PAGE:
That interview with Rolling Stone reveals how much importance Russell placed on a “tribal” vibe to his music, which suggests why he was so good at keeping a band on the same page. “The audience is why they have rock and roll concerts, because that’s the only missing element in the tribal culture,” he said. “Well, an analogy to more primitive cultures would be—‘the only thing missing is the drummers.’ They’ve got the campfire, they’ve got the circle, but they just don’t have the drummers, and that’s where the rock and roll bands come in.
“The only thing that’s unfortunate about it is that for some reason or another, there’s no ritual. I mean, the ritual’s in the formative stages now. The tribe is just starting to recognize patterns in existence. In India the Indian music is essentially the same form as blues, in that it’s spontaneity within a certain restricted format. But in India it’s a religion, and the restrictions are known by everybody and they know what their participation is and it’s just like a way of life. Here everybody’s still seeking out the patterns, like the festivals are the closest thing I can see in our modern civilization because it’s the way for people to expend non-specific energies.”
Russell seemed to own these musings on 1972’s Carney, a loosely circus-themed collection of songs that broke him into the No. 2 album spot with its opening track, “Tightrope”—“I’m up on the tightwire/flanked by life and the funeral pyre/putting on a show for you to see.”
As an album, Carney is kind of all over the place, but the stylistic jumble fits the theme. “Out in the Woods” conjures Dr. John vibes more than “Cajun Love Song”, while “Manhattan Island Serenade” channels Randy Newman—you can hear Russell listening to his contemporaries while working out amazing songs in their mold.
Get past the 30 or so opening seconds of rain sounds in “Manhattan Island Serenade” and chew on how devastatingly fucking simple those lyrics are—“Sittin’ on a highway in a broken van/Thinkin’ of you again.”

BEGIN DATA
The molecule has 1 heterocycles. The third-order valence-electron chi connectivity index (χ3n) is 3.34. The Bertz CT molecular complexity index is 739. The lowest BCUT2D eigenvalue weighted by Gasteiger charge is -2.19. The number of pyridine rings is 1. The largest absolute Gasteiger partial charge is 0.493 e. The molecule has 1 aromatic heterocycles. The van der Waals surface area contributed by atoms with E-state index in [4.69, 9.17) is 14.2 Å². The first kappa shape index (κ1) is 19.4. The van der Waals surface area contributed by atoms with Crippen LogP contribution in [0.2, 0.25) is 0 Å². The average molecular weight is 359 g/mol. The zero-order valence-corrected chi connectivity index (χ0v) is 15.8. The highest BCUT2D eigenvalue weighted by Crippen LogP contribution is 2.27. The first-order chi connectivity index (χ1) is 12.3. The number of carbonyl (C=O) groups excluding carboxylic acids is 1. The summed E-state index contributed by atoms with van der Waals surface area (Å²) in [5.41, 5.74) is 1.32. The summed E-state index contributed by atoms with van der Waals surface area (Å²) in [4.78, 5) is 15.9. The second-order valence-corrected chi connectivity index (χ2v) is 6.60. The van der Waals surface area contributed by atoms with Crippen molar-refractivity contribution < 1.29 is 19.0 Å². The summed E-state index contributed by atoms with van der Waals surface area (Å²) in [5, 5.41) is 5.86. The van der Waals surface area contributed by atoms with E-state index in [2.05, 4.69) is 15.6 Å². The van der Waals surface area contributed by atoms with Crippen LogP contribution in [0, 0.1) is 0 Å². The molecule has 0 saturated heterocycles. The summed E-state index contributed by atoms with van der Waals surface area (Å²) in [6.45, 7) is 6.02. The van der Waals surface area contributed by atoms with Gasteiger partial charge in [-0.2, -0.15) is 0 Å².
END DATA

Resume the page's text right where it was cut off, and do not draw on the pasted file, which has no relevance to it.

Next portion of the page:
As Russell kept cranking out the records, he continued challenging himself as a performer capable of many moods and styles, not just the turned-up celebration. Returning to his alias Hank Wilson a year later on 1973’s Hank Wilson’s Back, he rejoined with J.J. Cale and reminded those he grew up with that he could still kick out the country classics with ease.
“That’s the way I make my music, and that’s the way I prefer to live,” he told Rolling Stone, “instead of sitting around getting moldy—I’ve been doing that too much in my life already.”
By the time he recorded his 2010 duet album with Elton John, The Union, Russell’s health had been failing him and he had been out of the spotlight for a while, releasing cold and sterile MIDI music. John, who considered Russell one of his great mentors, repaid the favor to his teacher. Serving as the future connective tissue between John’s Tumbleweed Connection and Russell’s self-titled masterwork, The Union cemented his place in the canon. A year later, John inducted him into the Rock and Roll Hall of Fame.
So again we must ask, who will remember Leon Russell? Surely those who’ve played with him, and a fair share of baby boomers are aware of the magic that came with every key the man touched.
But will my generation take the time to discover the stories and the relationships that put this man at the center of some of American music’s greatest unions?
And if not, what does that say about our sense of nomadic musical tribalism today?
“Well, that’s the hope,” Russell told Rolling Stone in that 1970 interview. “The wondering wanderer. That’s the whole bag—the songs, the performance, the whole lifestyle. Make people wonder. Make myself wonder, too. And it’s great.”